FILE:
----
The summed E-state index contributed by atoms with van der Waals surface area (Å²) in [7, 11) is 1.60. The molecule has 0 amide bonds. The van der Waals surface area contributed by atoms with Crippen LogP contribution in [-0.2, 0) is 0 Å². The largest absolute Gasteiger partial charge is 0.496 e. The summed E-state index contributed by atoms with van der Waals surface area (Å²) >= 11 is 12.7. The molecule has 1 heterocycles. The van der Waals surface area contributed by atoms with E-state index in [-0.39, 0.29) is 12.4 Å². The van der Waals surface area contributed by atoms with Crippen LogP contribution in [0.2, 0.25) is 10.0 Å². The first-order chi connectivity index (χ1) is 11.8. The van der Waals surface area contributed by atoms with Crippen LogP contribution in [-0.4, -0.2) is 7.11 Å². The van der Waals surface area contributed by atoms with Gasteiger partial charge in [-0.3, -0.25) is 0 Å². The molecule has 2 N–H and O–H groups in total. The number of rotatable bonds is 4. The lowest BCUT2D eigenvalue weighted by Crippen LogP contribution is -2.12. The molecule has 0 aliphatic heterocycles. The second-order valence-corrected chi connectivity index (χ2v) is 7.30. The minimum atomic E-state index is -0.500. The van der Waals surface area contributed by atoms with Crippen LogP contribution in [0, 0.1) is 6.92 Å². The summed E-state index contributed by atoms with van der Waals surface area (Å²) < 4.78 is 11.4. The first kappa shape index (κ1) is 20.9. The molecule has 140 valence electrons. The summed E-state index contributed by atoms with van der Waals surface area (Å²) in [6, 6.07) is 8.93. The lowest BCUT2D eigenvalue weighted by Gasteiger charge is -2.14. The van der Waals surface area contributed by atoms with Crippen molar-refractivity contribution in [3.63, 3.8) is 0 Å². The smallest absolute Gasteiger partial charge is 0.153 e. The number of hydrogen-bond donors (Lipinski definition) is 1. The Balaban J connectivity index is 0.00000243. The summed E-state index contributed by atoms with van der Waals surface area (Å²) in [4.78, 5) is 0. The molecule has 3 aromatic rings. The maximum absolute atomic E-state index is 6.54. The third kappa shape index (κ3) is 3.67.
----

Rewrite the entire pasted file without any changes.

The summed E-state index contributed by atoms with van der Waals surface area (Å²) in [7, 11) is 1.60. The molecule has 0 amide bonds. The van der Waals surface area contributed by atoms with Crippen LogP contribution in [-0.2, 0) is 0 Å². The largest absolute Gasteiger partial charge is 0.496 e. The summed E-state index contributed by atoms with van der Waals surface area (Å²) >= 11 is 12.7. The molecule has 1 heterocycles. The van der Waals surface area contributed by atoms with E-state index in [-0.39, 0.29) is 12.4 Å². The van der Waals surface area contributed by atoms with Crippen LogP contribution in [0.2, 0.25) is 10.0 Å². The first-order chi connectivity index (χ1) is 11.8. The van der Waals surface area contributed by atoms with Crippen LogP contribution in [-0.4, -0.2) is 7.11 Å². The van der Waals surface area contributed by atoms with Gasteiger partial charge in [-0.3, -0.25) is 0 Å². The molecule has 2 N–H and O–H groups in total. The number of rotatable bonds is 4. The lowest BCUT2D eigenvalue weighted by Crippen LogP contribution is -2.12. The molecule has 0 aliphatic heterocycles. The second-order valence-corrected chi connectivity index (χ2v) is 7.30. The minimum atomic E-state index is -0.500. The van der Waals surface area contributed by atoms with Crippen LogP contribution in [0, 0.1) is 6.92 Å². The summed E-state index contributed by atoms with van der Waals surface area (Å²) < 4.78 is 11.4. The first kappa shape index (κ1) is 20.9. The molecule has 140 valence electrons. The summed E-state index contributed by atoms with van der Waals surface area (Å²) in [6, 6.07) is 8.93. The lowest BCUT2D eigenvalue weighted by Gasteiger charge is -2.14. The van der Waals surface area contributed by atoms with Crippen molar-refractivity contribution in [3.63, 3.8) is 0 Å². The smallest absolute Gasteiger partial charge is 0.153 e. The number of hydrogen-bond donors (Lipinski definition) is 1. The Balaban J connectivity index is 0.00000243. The summed E-state index contributed by atoms with van der Waals surface area (Å²) in [4.78, 5) is 0. The molecule has 3 aromatic rings. The maximum absolute atomic E-state index is 6.54. The third kappa shape index (κ3) is 3.67.